National Traffic System

How to Write Formal Traffic ...

Writing Formal traffic is easy. Follow the steps listed below and you'll be sending and receiving traffic in no time at all:


FONE 111 222 3333



The first part of a message is called the Preamble, which contains the message number, handling instructions, message status, originating station call sign, word count, city and state of origin, and message date.

MESSAGE NUMBER ... This number identifies the message as originating from the station identified after the handling instructions. Most hams start January first with number 1 and add sequentially through December 31. The number 21 indicates that this is KT4ST's 21st originated message this year.

HANDLING INSTRUCTIONS ... Some messages contain handling instructions. These instructions tell the station receiving the message how to handle it. The HXG instruction tells the receiving station: Delivery by mail or landline toll call not required. If toll or other expense involved, cancel message and service originating station. Handling instructions are optional and most stations do not use them.

MESSAGE STATUS ... This identifies the type of message being sent. All traffic sent during Non-emergencies should be sent as Routine . The other status types are W-Welfare, P-Priority, and EMERGENCY.

ORIGINATING STATION ... This is the Call Sign of the station originating the traffic. If you write a message to send to someone else, YOU are the originating station.

WORD COUNT ... The word count is the number of words in the TEXT portion of the message. When writing a message do not use a period, separate thoughts with an X. Count the X as a word. In the above message, there are fourteen words and one X, for a total word count of 15.

CITY and STATE of ORIGIN ... The City and State of origin is the location where the message originated. If you live in Main City, GA and you go to Central City, GA and originate a message, The Origin will be Central City GA. There is no comma placed between the city and the state.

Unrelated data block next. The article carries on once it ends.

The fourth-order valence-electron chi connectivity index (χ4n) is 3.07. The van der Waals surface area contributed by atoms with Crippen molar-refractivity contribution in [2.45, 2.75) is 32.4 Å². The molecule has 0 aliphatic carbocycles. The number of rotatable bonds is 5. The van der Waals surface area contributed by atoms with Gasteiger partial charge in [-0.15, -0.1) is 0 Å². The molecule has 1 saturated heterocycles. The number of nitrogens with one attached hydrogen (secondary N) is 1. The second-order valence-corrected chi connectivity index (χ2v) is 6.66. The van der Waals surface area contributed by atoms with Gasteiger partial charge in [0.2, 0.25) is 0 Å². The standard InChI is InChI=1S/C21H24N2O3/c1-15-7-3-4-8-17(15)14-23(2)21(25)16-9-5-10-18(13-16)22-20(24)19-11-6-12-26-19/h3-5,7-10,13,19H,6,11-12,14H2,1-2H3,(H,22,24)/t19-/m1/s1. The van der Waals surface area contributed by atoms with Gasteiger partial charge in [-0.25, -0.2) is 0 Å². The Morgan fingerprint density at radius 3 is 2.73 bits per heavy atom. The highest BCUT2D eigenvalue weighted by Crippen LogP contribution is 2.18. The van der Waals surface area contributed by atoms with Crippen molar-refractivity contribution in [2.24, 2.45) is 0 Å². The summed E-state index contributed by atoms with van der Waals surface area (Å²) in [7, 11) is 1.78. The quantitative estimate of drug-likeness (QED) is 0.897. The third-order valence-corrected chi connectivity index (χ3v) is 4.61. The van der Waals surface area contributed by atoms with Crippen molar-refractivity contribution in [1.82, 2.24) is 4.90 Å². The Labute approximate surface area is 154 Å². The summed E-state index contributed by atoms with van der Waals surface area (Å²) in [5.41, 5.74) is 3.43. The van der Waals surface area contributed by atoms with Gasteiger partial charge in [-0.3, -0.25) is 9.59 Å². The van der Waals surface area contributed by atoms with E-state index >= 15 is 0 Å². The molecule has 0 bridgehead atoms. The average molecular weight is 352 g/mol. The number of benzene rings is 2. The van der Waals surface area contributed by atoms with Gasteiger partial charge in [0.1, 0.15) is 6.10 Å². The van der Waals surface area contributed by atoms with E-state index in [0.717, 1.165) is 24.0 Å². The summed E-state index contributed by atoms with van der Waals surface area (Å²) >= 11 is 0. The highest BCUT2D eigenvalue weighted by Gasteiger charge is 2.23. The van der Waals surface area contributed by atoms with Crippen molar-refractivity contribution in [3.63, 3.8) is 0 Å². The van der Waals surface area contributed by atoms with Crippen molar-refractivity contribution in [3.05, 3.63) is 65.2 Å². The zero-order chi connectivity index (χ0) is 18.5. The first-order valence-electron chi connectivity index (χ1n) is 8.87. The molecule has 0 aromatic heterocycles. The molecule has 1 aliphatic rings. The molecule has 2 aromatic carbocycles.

MESSAGE DATE ... The Message Date is the date that the message was originated. It is written as Month (three letters) then day.

The next part of the message is the ADDRESSEE. The Adressee is the intended receipient of the message. Always include a full address and phone number, if possible.

TEXT comes next. This is the information part of the message. Try to keep the Text part of a message to 25 words or less.

The last part of the message is the SIGNATURE. The Signature tells the receipient who the message is from. This could be the same as the Originating Station, but it doesn't have to be. If your friend wants to send a message to his wife, then he is the signature on the message. Try to keep the Signature part of a message to three lines or less.

The message is now ready for relay to a receiving station for either further relay or delivery. When sending a message, remember to Always separate the parts as follows:

Send the preamble then pause for a second or two, then send the Addressee. Do not send a Break (BT) between the Preamble and the Addressee.

Send the prosign (AA) after each line of the addressee, then send a Break (BT) before starting to send TEXT.

Send the TEXT, then send a Break (BT) before the Signature. Send the Signature, (AA) after each line if needed. Then send the prosign (AR) This means you have completed the message. Finally, send either an "N" or a "B". The "N" means there are NO more messages to follow. The "B" means there are still other messages to be sent. An optional number may be sent after the "B" to indicate how many more messages are left.

After you have sent the message, the receiving station may ask for fills. Fills are bits of information that the receiving station may have missed while you were transmitting, due to static or other types of interference. The following is a list of some of the standard fills.

WA ... Word After __________

WB ... Word Before _________

BN ... Between _______ and ________

AB ... All Before _________

AA ... All After _________

CFM .. Confirm __________

I have sent you the above message, and at the end you send: WB SOON (BK). My answer will be WB SOON AGAIN (BK) meaning the word before Soon is Again. If you want to confirm that something you copied is correct, send CFM, then the word or words to confirm. (example CFM 123 Main Street).

Once all fills have been taken care of, the receiving station should send QSL NR(the message number) which means they have received the message and are now ready to relay or deliver it.

For further information on the National Traffic System (NTS), consult the Public Service Communications Manual which is available through the ARRL, either on the web or through written correspondance.